Postópolis! DF | understanding, participating and portraying Mexico City


Guy Debord, 1955 “Psychogeographic guide of Paris: Discourse on the passions of love: psychogeographic descents of drifting and localisation of ambient unities”

A flâneur plays a double role in city life: he constructs an specific narrative of the place, while remaining as a detached observer. This stance, simultaneously part of and apart from, combines sociological, anthropological, literary and historical notions of the relationship between the individual and the greater population of the city. In the same way that Debord worked on his representation about Paris, we want to draw our own Psychogeographic Map of Mexico City and to do that, we will need the collaborative presence of our guests at Postopolis! DF.

Jeffrey Shaw and Tjebbe van Tijen wrote in Literary Psychogeography:

The city is its own book, in which words and phrases are erased continually, pages, even whole chapters are torn out. New editions appear one after the other, with new chapters, annexes, supplements. Initially, only architecture was writing this book: “The City”

So, here are our guests at Postópolis! DF, that will help us to draw our Psychogeographic Map of Mexico City and write our “city book” about Mexico City:

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[1] Rodrigo Diaz | Ciudad Pedestre

Pedestre
1. adj. Que anda a pie.
2. adj. Llano, vulgar, inculto, bajo.


Ciudad Pedestre. Blog

Rodrigo describes himself as a “pedestrian activist“. Currently based in Mexico City, after studying at the MIT, he devotes his time in writing on urban issues, taking advantage of the endless inspiration that he found while living in one of the most populated cities of the world. In the same city that has more than 3.5 million vehicles moving in its the streets, Rodrigo is proud of never having had a car. We want to talk with him about this experiences, as Budelauire’s pointed, flâneurs are “the botanist of the sidewalk” and we think that Rodrigo is one of these botanist.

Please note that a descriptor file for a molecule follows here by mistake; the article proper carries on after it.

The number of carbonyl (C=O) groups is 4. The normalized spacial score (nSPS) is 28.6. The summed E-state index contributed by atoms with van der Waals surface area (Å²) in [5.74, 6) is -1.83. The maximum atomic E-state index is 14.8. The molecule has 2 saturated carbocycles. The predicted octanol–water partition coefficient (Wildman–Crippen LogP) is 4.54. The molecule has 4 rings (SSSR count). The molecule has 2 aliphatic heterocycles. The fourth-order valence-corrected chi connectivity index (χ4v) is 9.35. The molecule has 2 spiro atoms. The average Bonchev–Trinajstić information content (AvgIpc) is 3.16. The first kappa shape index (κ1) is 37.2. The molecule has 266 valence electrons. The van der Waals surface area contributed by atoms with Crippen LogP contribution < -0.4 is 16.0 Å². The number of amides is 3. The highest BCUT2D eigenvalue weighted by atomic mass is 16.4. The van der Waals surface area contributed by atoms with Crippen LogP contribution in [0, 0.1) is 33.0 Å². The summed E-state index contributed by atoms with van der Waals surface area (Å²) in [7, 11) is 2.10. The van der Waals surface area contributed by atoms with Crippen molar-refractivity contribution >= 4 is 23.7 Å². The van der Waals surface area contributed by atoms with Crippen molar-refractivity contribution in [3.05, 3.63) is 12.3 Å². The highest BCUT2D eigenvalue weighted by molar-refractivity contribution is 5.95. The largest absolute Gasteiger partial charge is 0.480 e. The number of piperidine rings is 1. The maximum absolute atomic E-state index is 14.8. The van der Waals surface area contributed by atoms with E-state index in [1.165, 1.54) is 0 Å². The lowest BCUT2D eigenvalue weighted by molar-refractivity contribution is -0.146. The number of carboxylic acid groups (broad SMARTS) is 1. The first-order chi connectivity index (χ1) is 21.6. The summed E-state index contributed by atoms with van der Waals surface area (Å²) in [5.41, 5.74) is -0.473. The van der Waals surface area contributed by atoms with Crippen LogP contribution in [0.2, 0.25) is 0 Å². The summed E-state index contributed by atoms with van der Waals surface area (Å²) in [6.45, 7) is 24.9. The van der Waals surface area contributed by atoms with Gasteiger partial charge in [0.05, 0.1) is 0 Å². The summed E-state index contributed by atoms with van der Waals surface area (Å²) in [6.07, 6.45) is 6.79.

Maybe he can tell us about the feeling of being a pedestrian architect walking around a city with more than 8.84 million people living in the Metropolitan area only. The history of the late 90s to the present in Mexico City focuses on the phenomenal growth of the city and its environmental and political consequences. We want to discover, while talking with Rodrigo, more secrets about the famous Mexican metro system, public transportation and how to codify the urban experience in more sociological and psychological terms.

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[2] LA76 Guys | LA76


LA76’s Blog

As a counterpoint to Rodrigo’s experience as a local person who lives the city from the inside, LA76 is directed by a Slovenian-Serbian and a Mexican-Spaniard and based in between Los Cabos, in Baja California, and Mexico City. They can give us the vision from the outsider, the architect that came into the city and started discovering it in a whole new way.

We were inspired by Ivan Chtcheglov’s Formulary for a New Urbanism, when he wrote:

All cities are geological. You can’t take three steps without encountering ghosts bearing all the prestige of their legends. We move within a closed landscape whose landmarks constantly draw us toward the past. Certain shifting angles, certain receding perspectives, allow us to glimpse original conceptions of space, but this vision remains fragmentary. It must be sought in the magical locales of fairy tales and surrealist writings: castles, endless walls, little forgotten bars, mammoth caverns, casino mirrors.

Maybe Romana and Onairam can tell us how they perceive these geological aspects of the city. The whole population of Slovenia [2.06 million] is almost the quarter of Mexico City’s population, and both are cities with so different cultural traditiosn and way of living –or maybe not so different? Have they found the “ghosts” mentioned by Chtcheglov in Mexican corners? Are these “ghosts” similar to Slovenian’s ones?

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[3] Perros Negros | Perros Negros


Perros Negros. Web